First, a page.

MASERU — The government in conjunction with the Millennium Challenge Account (MCA) is planning to set up a small claims court as part of its legal reform project.
Chief Justice Mahapela Lehohla told a media briefing that there are plans to set up a small claims court to deal specifically with light disputes.
But he did not specify the timeframe for the setting up of the court.
“With regard to the small claims court I hope it will be implemented soon.
“But it might take some time because it involves making rules for that particular court,” Lehohla said.
He was briefing the media at the civil legal reform project’s inaugural session at the High Court yesterday.
However, the principal judge of the Ugandan High Court, Justice James Ogoola, said the small claims court might also adjudicate cases without the involvement of lawyers arguing in court.
“We are going to establish small claims mechanism to deal with the small commercial claims whereby cases will be resolved, maybe without engaging lawyers,” Ogoola said.
Ogoola is the head of the International Law Institute – African Centre for Legal Excellence (ILI-ACLE) which is working in conjunction with the High Court and magistracy to implement a two-year civil legal reform project.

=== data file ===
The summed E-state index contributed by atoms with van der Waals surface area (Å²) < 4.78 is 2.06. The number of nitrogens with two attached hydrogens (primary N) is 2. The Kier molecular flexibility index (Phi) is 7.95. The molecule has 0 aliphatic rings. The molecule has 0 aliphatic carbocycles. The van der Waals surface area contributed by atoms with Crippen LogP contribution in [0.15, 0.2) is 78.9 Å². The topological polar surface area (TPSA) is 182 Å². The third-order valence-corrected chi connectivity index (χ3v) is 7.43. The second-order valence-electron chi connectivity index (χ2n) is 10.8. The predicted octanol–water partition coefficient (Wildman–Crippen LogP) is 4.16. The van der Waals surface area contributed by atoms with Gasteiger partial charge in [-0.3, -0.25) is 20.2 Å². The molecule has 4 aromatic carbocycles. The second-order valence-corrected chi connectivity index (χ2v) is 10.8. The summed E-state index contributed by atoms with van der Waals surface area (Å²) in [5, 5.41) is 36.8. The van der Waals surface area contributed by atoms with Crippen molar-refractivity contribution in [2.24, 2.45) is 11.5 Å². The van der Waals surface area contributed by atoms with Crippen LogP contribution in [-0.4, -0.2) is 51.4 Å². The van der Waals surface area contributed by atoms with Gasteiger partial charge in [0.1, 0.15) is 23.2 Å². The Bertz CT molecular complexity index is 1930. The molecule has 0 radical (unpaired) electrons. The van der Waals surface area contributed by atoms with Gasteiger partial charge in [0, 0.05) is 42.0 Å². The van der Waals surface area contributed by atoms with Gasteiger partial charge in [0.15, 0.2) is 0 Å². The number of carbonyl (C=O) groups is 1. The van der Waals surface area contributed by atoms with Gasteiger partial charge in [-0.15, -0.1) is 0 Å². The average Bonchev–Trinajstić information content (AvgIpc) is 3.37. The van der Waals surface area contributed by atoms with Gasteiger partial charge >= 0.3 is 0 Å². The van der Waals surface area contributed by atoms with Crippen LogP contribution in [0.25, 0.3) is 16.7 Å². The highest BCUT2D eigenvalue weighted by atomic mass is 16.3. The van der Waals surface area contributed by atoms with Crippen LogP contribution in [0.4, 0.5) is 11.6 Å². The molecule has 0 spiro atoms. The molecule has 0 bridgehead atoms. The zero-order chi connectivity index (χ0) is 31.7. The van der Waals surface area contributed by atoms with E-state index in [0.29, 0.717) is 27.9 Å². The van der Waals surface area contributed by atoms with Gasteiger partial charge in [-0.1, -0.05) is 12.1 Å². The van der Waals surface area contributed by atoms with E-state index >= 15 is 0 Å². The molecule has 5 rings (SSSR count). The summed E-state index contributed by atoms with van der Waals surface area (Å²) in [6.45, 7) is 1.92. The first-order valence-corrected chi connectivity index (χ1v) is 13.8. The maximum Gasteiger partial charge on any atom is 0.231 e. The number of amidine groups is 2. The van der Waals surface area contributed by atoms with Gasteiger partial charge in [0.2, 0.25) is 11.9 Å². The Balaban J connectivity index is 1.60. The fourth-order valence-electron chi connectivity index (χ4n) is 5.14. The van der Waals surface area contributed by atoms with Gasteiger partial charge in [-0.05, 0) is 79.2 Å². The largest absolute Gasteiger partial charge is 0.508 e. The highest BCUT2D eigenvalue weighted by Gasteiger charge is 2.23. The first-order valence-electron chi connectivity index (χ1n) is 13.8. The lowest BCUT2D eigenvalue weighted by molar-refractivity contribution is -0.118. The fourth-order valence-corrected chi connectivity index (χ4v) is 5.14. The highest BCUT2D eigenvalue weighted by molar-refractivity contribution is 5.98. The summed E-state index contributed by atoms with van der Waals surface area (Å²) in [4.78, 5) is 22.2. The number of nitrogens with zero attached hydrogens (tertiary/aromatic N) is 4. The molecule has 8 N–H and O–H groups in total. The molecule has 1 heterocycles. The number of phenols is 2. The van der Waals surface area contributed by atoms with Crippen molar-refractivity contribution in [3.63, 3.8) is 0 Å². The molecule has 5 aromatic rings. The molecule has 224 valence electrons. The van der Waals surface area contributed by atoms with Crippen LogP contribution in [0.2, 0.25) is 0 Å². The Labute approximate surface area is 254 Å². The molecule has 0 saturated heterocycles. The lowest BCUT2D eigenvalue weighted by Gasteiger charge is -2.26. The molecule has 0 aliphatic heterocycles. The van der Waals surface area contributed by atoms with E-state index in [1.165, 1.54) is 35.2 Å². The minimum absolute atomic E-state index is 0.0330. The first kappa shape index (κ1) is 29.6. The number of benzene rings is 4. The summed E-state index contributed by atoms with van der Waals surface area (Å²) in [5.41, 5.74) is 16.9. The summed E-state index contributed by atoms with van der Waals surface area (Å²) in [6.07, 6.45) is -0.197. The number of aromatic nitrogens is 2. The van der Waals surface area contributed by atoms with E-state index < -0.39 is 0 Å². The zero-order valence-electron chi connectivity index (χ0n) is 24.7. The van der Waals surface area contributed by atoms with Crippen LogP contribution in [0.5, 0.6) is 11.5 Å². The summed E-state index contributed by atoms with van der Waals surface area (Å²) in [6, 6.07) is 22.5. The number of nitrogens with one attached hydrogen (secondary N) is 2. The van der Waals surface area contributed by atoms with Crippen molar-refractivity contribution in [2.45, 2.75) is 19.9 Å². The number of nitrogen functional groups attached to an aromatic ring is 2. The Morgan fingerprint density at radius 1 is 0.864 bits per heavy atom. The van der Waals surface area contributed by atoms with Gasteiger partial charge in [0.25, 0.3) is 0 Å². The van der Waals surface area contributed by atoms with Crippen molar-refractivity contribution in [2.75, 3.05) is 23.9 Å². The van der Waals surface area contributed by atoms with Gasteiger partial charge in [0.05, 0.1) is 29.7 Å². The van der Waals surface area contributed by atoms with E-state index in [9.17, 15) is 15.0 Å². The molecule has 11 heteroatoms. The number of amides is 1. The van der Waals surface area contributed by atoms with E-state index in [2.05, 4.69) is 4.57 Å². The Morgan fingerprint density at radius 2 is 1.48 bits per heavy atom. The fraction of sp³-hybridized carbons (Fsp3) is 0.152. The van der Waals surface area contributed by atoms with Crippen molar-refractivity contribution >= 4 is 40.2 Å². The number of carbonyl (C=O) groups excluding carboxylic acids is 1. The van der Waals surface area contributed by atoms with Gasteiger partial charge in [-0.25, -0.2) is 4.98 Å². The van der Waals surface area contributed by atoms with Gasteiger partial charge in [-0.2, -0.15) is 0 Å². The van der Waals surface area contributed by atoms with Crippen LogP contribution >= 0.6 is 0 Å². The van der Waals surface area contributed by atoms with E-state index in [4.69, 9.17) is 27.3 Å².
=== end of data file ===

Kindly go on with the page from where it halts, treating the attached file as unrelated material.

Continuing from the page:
The Law Society of Lesotho’s representative at the inaugural session of the civil legal reform project, Advocate Nkoya Thabane, said the society supports the establishment of both commercial and small claims courts.
“The law society thinks there is need to establish commercial court and the small claims court.
“We are going to be part of the whole thing,” Thabane said.
On December 16 last year, MCA-Lesotho entered into a contract with the ILI-ACLE for technical assistance services to the civil legal reform project designed to address challenges within the legal system.
The technical assistance has been targeted towards, among other things, design and implementation of a strategy for the establishment of a small claims procedure within the magistrates’ court in Maseru.